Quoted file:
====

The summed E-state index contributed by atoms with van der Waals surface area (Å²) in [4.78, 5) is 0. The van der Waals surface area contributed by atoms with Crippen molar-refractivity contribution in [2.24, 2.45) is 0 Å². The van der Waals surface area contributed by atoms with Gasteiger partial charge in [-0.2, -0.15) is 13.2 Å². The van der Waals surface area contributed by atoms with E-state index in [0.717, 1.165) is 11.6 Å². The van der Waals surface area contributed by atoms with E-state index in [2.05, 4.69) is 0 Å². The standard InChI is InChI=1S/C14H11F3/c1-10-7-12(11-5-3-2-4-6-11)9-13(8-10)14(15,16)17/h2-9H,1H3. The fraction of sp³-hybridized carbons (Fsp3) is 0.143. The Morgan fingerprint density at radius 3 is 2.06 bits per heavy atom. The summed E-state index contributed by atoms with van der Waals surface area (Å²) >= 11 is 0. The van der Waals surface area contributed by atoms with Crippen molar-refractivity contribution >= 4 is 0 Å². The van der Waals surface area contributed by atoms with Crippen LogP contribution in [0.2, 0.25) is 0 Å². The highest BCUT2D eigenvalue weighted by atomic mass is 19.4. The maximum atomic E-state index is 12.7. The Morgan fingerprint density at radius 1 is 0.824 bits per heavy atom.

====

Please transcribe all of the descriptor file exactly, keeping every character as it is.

The summed E-state index contributed by atoms with van der Waals surface area (Å²) in [4.78, 5) is 0. The van der Waals surface area contributed by atoms with Crippen molar-refractivity contribution in [2.24, 2.45) is 0 Å². The van der Waals surface area contributed by atoms with Gasteiger partial charge in [-0.2, -0.15) is 13.2 Å². The van der Waals surface area contributed by atoms with E-state index in [0.717, 1.165) is 11.6 Å². The van der Waals surface area contributed by atoms with E-state index in [2.05, 4.69) is 0 Å². The standard InChI is InChI=1S/C14H11F3/c1-10-7-12(11-5-3-2-4-6-11)9-13(8-10)14(15,16)17/h2-9H,1H3. The fraction of sp³-hybridized carbons (Fsp3) is 0.143. The Morgan fingerprint density at radius 3 is 2.06 bits per heavy atom. The summed E-state index contributed by atoms with van der Waals surface area (Å²) >= 11 is 0. The van der Waals surface area contributed by atoms with Crippen molar-refractivity contribution >= 4 is 0 Å². The van der Waals surface area contributed by atoms with Crippen LogP contribution in [0.2, 0.25) is 0 Å². The highest BCUT2D eigenvalue weighted by atomic mass is 19.4. The maximum atomic E-state index is 12.7. The Morgan fingerprint density at radius 1 is 0.824 bits per heavy atom.